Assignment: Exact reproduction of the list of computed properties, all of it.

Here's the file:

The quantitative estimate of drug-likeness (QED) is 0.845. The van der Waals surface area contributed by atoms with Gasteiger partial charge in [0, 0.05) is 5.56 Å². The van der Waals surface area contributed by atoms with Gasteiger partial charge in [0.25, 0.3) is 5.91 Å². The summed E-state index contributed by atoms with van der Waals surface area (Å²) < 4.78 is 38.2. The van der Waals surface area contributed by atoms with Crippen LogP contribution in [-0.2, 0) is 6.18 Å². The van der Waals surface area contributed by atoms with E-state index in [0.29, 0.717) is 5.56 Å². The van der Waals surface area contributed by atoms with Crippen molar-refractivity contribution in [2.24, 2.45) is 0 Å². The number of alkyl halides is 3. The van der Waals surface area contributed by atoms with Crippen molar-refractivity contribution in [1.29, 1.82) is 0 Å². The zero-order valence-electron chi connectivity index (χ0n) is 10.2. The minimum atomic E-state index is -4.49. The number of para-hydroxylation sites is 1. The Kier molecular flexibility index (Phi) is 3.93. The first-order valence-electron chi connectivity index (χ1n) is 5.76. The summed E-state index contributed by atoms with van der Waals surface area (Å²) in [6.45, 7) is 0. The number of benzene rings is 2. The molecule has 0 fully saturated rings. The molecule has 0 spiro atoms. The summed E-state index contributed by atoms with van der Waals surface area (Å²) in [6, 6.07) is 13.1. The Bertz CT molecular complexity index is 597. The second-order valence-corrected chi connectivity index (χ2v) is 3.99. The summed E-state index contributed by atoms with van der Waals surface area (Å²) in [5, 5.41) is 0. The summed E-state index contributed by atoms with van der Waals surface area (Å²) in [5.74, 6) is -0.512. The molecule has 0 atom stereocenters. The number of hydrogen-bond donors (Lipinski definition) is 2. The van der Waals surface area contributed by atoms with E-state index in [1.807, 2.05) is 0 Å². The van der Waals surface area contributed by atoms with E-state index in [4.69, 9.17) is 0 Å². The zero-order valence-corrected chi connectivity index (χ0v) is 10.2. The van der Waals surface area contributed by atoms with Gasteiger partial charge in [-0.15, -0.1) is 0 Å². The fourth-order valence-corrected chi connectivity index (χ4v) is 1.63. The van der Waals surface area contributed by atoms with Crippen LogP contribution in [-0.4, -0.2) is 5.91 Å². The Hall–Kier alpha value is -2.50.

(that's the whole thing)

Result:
The quantitative estimate of drug-likeness (QED) is 0.845. The van der Waals surface area contributed by atoms with Gasteiger partial charge in [0, 0.05) is 5.56 Å². The van der Waals surface area contributed by atoms with Gasteiger partial charge in [0.25, 0.3) is 5.91 Å². The summed E-state index contributed by atoms with van der Waals surface area (Å²) < 4.78 is 38.2. The van der Waals surface area contributed by atoms with Crippen LogP contribution in [-0.2, 0) is 6.18 Å². The van der Waals surface area contributed by atoms with E-state index in [0.29, 0.717) is 5.56 Å². The van der Waals surface area contributed by atoms with Crippen molar-refractivity contribution in [2.24, 2.45) is 0 Å². The number of alkyl halides is 3. The van der Waals surface area contributed by atoms with Crippen molar-refractivity contribution in [1.29, 1.82) is 0 Å². The zero-order valence-electron chi connectivity index (χ0n) is 10.2. The minimum atomic E-state index is -4.49. The number of para-hydroxylation sites is 1. The Kier molecular flexibility index (Phi) is 3.93. The first-order valence-electron chi connectivity index (χ1n) is 5.76. The summed E-state index contributed by atoms with van der Waals surface area (Å²) in [6.45, 7) is 0. The number of benzene rings is 2. The molecule has 0 fully saturated rings. The molecule has 0 spiro atoms. The summed E-state index contributed by atoms with van der Waals surface area (Å²) in [6, 6.07) is 13.1. The Bertz CT molecular complexity index is 597. The second-order valence-corrected chi connectivity index (χ2v) is 3.99. The summed E-state index contributed by atoms with van der Waals surface area (Å²) in [5, 5.41) is 0. The summed E-state index contributed by atoms with van der Waals surface area (Å²) in [5.74, 6) is -0.512. The molecule has 0 atom stereocenters. The number of hydrogen-bond donors (Lipinski definition) is 2. The van der Waals surface area contributed by atoms with E-state index in [1.807, 2.05) is 0 Å². The van der Waals surface area contributed by atoms with E-state index in [4.69, 9.17) is 0 Å². The zero-order valence-corrected chi connectivity index (χ0v) is 10.2. The van der Waals surface area contributed by atoms with Gasteiger partial charge in [-0.15, -0.1) is 0 Å². The fourth-order valence-corrected chi connectivity index (χ4v) is 1.63. The van der Waals surface area contributed by atoms with Crippen LogP contribution in [-0.4, -0.2) is 5.91 Å². The Hall–Kier alpha value is -2.50.